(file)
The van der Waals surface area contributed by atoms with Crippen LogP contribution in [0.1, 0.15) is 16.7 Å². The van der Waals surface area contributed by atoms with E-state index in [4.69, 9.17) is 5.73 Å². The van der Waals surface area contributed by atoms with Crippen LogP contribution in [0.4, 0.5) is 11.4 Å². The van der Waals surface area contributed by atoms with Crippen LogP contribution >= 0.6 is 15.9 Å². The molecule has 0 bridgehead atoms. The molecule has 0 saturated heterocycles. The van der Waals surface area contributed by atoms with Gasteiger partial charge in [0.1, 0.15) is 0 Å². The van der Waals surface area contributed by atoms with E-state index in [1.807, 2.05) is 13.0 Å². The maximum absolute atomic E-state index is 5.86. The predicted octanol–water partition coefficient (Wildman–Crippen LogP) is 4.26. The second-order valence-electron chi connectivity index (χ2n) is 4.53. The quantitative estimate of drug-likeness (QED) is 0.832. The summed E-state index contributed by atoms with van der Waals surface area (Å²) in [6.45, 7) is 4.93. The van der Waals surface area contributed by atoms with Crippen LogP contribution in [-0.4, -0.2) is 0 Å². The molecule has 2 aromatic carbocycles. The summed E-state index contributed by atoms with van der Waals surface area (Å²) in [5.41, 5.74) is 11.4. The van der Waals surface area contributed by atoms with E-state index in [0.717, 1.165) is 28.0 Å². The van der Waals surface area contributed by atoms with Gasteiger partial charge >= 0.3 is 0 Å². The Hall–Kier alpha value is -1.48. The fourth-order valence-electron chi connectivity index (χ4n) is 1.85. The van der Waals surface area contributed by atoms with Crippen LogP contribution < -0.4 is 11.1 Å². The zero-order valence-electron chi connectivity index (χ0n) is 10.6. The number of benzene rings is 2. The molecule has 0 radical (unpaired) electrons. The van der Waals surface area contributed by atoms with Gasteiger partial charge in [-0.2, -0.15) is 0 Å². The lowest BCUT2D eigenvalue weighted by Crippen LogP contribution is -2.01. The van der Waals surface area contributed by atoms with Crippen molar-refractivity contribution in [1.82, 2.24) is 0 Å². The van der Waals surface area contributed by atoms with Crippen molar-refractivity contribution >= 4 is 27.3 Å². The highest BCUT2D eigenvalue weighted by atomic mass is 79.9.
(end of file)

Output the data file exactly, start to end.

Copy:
The van der Waals surface area contributed by atoms with Crippen LogP contribution in [0.1, 0.15) is 16.7 Å². The van der Waals surface area contributed by atoms with E-state index in [4.69, 9.17) is 5.73 Å². The van der Waals surface area contributed by atoms with Crippen LogP contribution in [0.4, 0.5) is 11.4 Å². The van der Waals surface area contributed by atoms with Crippen LogP contribution >= 0.6 is 15.9 Å². The molecule has 0 bridgehead atoms. The molecule has 0 saturated heterocycles. The van der Waals surface area contributed by atoms with Gasteiger partial charge in [0.1, 0.15) is 0 Å². The van der Waals surface area contributed by atoms with E-state index in [1.807, 2.05) is 13.0 Å². The maximum absolute atomic E-state index is 5.86. The predicted octanol–water partition coefficient (Wildman–Crippen LogP) is 4.26. The second-order valence-electron chi connectivity index (χ2n) is 4.53. The quantitative estimate of drug-likeness (QED) is 0.832. The summed E-state index contributed by atoms with van der Waals surface area (Å²) in [6.45, 7) is 4.93. The van der Waals surface area contributed by atoms with Crippen LogP contribution in [-0.4, -0.2) is 0 Å². The molecule has 2 aromatic carbocycles. The summed E-state index contributed by atoms with van der Waals surface area (Å²) in [5.41, 5.74) is 11.4. The van der Waals surface area contributed by atoms with E-state index in [0.717, 1.165) is 28.0 Å². The van der Waals surface area contributed by atoms with Gasteiger partial charge >= 0.3 is 0 Å². The Hall–Kier alpha value is -1.48. The fourth-order valence-electron chi connectivity index (χ4n) is 1.85. The van der Waals surface area contributed by atoms with Crippen LogP contribution < -0.4 is 11.1 Å². The zero-order valence-electron chi connectivity index (χ0n) is 10.6. The number of benzene rings is 2. The molecule has 0 radical (unpaired) electrons. The van der Waals surface area contributed by atoms with Gasteiger partial charge in [-0.2, -0.15) is 0 Å². The lowest BCUT2D eigenvalue weighted by Crippen LogP contribution is -2.01. The van der Waals surface area contributed by atoms with Crippen molar-refractivity contribution in [1.82, 2.24) is 0 Å². The van der Waals surface area contributed by atoms with Crippen molar-refractivity contribution >= 4 is 27.3 Å². The highest BCUT2D eigenvalue weighted by atomic mass is 79.9.